But will this really help us better when searching for information on Google.com? Right now, we not fully appreciate that until we put it to full use. However, there are already issues with Facebook and Twitter, unarguably two of the biggest social media sites with the largest database of user content. Search plus Your World does not include results from these two social media giants.
My Opinion: It is rational to reason that if Google really want to make search results social and personal then the duo of Facebook and Twitter must be considered. But do we blame Google if these social media sites decide to restrict Google from crawling their databases?I don't think Google should be blamed.
Here's what Danny Sullivan reported Amit Singhal as saying:
“Facebook and Twitter and other services, basically, their terms of service don’t allow us to crawl them deeply and store things. Google+ is the only [network] that provides such a persistent service. Of course, going forward, if others were willing to change, we’d look at designing things to see how it would work.”
Is Google Favoring Its Own Content?
I must say this is one area where I've suspected Google of playing foul since the launch of Google+. When Google Authorship was announced and every site or blog desiring to implement the update was required to provide a link back to Google+, I suspected that Google was only systematically pushing the social media platform up on the search results.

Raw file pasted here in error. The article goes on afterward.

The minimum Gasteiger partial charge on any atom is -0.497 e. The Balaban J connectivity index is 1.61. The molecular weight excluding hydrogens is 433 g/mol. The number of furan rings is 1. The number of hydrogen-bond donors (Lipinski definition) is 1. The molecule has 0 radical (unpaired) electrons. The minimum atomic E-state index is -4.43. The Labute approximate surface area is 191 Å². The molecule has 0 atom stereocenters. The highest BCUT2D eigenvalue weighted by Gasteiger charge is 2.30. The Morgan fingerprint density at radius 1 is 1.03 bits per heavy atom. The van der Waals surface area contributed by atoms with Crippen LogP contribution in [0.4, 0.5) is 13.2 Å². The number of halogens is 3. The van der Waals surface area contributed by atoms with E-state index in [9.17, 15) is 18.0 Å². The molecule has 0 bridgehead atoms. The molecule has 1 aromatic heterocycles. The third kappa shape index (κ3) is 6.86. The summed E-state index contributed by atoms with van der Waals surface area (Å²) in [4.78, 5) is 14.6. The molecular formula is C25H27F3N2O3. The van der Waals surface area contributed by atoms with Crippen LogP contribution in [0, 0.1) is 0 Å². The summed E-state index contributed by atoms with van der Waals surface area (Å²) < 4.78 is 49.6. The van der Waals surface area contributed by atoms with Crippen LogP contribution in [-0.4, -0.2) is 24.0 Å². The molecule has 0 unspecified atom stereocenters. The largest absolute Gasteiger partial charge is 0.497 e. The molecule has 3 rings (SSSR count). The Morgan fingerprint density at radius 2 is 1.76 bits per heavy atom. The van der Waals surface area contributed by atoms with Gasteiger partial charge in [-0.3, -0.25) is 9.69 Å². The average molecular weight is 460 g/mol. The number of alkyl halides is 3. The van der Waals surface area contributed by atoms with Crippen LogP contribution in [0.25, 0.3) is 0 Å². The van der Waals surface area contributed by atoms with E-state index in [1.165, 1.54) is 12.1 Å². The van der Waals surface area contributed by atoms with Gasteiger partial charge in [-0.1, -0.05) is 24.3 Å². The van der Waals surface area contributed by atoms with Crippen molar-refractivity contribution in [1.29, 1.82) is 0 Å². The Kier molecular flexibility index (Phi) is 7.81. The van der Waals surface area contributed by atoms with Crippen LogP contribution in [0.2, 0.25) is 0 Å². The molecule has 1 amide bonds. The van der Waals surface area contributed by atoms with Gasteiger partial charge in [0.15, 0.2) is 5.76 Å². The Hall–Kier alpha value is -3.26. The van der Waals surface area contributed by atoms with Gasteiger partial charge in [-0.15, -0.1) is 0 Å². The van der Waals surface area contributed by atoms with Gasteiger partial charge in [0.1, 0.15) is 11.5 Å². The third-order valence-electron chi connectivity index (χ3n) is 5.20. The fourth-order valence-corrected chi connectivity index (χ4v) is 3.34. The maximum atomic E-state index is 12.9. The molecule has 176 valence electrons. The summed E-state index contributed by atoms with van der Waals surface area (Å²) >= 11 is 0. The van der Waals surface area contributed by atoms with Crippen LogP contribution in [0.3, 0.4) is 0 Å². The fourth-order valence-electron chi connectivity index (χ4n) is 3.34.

However, the accusations that Google is favoring its own content over other social media sites was rebuffed by Google's Executive Chairman, Eric Schmidt.
In a response to a statement by Twitter a few hours after the announcement of Search plus Your World, which read in part:
“We’re concerned that as a result of Google’s changes, finding this information will be much harder for everyone. We think that’s bad for people, publishers, news organizations and Twitter users.”
Google issued its own statement, through a post on Google+ saying:
“We are a bit surprised by Twitter’s comments about Search plus Your World, because they chose not to renew their agreement with us last summer (http://goo.gl/chKwi), and since then we have observed their rel=nofollow instructions.”
My Opinion: As a big fan of Google I truly believe that Google is doing more to improve the way we found information on the internet and for this, the other social media sites should find ways of working with it instead of the rivalry we have seen for some time now. If however they don't want to work with Google then they should find ways of building their own search engines to compete with Google!
Well, as usual I will be glad to hear from you. What do you think of Search plus Your World? Do you think Google is justified in ignoring Facebook and Twitter with such a major update as this?
Meanwhile what this video introducing Search plus Your World. Do you see us doing all of these with Google very soon?
[youtube http://www.youtube.com/watch?v=8Z9TTBxarbs?rel=0]Note: Though Search plus Your World is now live, it is not everyone that will see it until it fully launches over the next few days. It’s only for those signed-in to Google.com and searching in English.